In 1889 he bought a site for a new factory building and later on he had to enlarge the site and the factory in several steps. International knowledge of the products was also spread by the world-exhibitions e. g. in Chicago and Paris and also in Stockholm 1897.

    The manufacturing program was enlarged in several steps. In 1896 was the manufacture of carpenters tools started and in 1898 were pliers added to the program. Other new added products were garden tools 1914, shears for sheet-metal 1924, bolt cutters 1924 and finally butcher- and kitchen-knives in 1933.

    In 1901 the company was transformed to a public company, E. A. Berg Manufacturing Company Limited totally owned by the family. In 1903 Mr Berg died only 47 years old.
    His five daughters now became the owner of the company. The most important person for develop-ment of the company for the future was Mr C. Gustaf Andersson who 1928 took over as managing director and staid in that position until his pension 1959. Mr Andersson was primarily a very skilled technician but also very clever regarding marketing. Under his leadership the design and performance of the products were improved and the manufacturing technique modernized. The culmination of his long time in the company was building of new modern factory of 10000 sqm in a new manufacturing area of the town of Eskilstuna. This factory was very well planned just for hand tools and was mentioned as the most modern tool-factory of the world.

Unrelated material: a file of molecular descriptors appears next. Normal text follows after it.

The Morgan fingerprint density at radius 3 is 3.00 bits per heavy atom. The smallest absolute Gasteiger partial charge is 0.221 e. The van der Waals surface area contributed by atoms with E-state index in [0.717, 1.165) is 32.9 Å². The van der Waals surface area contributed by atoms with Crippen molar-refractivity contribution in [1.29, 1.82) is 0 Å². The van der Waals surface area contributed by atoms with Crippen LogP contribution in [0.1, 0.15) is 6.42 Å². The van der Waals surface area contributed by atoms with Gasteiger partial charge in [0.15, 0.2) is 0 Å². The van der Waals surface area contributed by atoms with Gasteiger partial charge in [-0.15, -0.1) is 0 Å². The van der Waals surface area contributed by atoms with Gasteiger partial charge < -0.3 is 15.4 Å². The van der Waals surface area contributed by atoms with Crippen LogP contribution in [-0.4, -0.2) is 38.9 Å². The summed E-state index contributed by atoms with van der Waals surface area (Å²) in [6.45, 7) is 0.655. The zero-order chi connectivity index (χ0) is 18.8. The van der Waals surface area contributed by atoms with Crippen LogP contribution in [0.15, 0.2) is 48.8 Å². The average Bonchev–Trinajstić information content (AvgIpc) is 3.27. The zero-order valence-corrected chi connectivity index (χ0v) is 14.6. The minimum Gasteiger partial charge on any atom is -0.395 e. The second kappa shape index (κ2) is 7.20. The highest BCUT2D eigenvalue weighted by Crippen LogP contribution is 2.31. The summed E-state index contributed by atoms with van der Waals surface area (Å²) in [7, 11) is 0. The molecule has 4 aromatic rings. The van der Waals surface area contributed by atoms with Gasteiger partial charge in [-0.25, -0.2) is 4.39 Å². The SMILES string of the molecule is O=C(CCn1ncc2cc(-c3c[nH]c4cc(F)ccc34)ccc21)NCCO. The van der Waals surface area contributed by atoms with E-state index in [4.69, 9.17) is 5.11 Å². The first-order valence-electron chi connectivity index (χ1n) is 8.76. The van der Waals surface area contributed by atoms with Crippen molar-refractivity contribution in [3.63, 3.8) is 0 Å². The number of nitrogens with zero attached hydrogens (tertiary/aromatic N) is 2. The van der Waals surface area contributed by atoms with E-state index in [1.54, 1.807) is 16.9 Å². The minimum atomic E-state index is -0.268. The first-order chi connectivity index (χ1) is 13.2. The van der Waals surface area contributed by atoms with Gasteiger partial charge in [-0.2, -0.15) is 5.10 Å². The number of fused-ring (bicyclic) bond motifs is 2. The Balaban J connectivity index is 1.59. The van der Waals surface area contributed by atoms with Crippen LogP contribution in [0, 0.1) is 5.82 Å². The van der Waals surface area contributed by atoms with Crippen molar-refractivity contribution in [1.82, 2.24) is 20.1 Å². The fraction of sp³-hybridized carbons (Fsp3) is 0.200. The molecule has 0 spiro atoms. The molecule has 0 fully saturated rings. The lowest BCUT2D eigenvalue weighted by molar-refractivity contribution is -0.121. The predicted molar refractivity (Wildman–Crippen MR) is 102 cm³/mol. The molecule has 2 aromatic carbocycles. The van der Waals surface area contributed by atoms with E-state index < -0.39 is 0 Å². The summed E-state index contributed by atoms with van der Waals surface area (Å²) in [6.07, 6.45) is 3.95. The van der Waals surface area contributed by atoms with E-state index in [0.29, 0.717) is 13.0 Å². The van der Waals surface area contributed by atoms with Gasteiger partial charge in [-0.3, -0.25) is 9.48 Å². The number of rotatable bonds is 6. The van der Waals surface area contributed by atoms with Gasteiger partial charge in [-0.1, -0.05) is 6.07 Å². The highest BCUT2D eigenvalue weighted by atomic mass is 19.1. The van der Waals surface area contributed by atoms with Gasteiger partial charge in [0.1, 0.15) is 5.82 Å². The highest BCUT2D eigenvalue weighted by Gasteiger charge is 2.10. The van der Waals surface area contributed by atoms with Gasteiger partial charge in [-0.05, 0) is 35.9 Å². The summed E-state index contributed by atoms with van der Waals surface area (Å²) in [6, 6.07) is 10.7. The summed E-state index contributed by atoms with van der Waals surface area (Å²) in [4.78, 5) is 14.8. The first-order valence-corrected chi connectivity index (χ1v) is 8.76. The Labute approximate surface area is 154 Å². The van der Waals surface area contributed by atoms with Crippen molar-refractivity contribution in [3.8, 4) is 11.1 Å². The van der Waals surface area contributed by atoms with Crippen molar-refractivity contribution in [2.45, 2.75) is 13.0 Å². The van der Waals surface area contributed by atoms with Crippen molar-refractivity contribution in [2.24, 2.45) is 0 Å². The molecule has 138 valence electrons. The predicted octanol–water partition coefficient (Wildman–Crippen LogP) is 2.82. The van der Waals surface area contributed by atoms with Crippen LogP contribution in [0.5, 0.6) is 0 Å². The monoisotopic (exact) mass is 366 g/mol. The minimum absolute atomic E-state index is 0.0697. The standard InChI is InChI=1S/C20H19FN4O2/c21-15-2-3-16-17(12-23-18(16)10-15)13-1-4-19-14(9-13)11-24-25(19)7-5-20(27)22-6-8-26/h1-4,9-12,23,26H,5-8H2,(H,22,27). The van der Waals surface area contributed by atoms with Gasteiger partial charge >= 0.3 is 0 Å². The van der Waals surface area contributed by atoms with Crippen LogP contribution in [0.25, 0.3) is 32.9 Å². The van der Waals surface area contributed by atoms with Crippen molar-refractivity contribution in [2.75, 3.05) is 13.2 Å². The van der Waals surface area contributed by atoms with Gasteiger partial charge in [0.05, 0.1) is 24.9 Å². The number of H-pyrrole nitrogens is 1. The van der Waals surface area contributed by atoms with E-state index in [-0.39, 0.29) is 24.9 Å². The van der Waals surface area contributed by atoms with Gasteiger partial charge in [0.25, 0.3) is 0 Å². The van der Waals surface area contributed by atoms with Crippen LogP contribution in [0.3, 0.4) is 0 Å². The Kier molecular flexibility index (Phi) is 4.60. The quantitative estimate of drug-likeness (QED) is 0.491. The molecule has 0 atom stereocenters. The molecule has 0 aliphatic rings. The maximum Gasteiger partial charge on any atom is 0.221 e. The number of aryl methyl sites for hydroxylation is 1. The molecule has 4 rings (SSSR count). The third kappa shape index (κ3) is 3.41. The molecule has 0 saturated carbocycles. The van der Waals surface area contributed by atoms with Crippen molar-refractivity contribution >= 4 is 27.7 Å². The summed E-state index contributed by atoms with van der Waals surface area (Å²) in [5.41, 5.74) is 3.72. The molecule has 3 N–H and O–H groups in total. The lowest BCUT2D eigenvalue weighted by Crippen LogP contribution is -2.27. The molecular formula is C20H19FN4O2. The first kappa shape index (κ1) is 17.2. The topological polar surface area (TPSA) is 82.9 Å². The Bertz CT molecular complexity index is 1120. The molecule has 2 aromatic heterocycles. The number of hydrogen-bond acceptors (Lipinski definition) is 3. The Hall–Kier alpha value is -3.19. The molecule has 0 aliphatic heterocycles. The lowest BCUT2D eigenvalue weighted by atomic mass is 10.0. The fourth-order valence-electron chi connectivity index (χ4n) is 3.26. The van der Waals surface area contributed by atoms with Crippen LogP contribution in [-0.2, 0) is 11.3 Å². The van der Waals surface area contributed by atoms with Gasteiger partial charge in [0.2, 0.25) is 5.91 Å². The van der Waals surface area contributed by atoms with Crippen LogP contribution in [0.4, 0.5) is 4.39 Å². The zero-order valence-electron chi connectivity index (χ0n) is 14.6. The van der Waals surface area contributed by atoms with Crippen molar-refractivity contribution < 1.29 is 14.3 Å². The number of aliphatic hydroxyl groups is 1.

Regarding wood-chisels can be mentioned the wooden handles were manufactured in own factory using a hard type of wood called masur-birch or curled birch. In 1950 the plastic handles were introduced and from 1969 the chisels were delivered only with plastic handles.
    At the time for the pension of Mr Andersson the five Berg sisters were quite old and as nobody in the families were prepared to take a leading place in the company it was decided to sell the company. Buyer was AB Bahco, the largest hand tool-company of Sweden. Bahco was a large manufacturer of adjustable wrenches, spanners, sockets and pipe-wrenches but was missing mainly pliers in there product range. Therefore it was a good co-ordination between the two companies which started in 1959. The year after Bahco also another large tool-company in Eskilstuna, Eskilstuna Jernmanufaktur AB med “Anchor” as a trade mark and mainly knives, scissors and wood-chisels in the manufacture. Bahco brought the two companies together in Eskilstuna and in the beginning it worked out quite well with 700 employees at the most. However later on in a period of declining business Bahco decided de reduce the number of factories and to move the total manufacture in Eskilstuna to their main factory in Enköping. It means that from 1970 pliers and wood-chisels have been manufactured in Enköping. Regarding trade marks AB Bahco decided from the beginning to only use the Bahco trade mark but in combination with “The Shark” and “The Anchor”. It means that the trade mark “Berg” has not been used after 1960.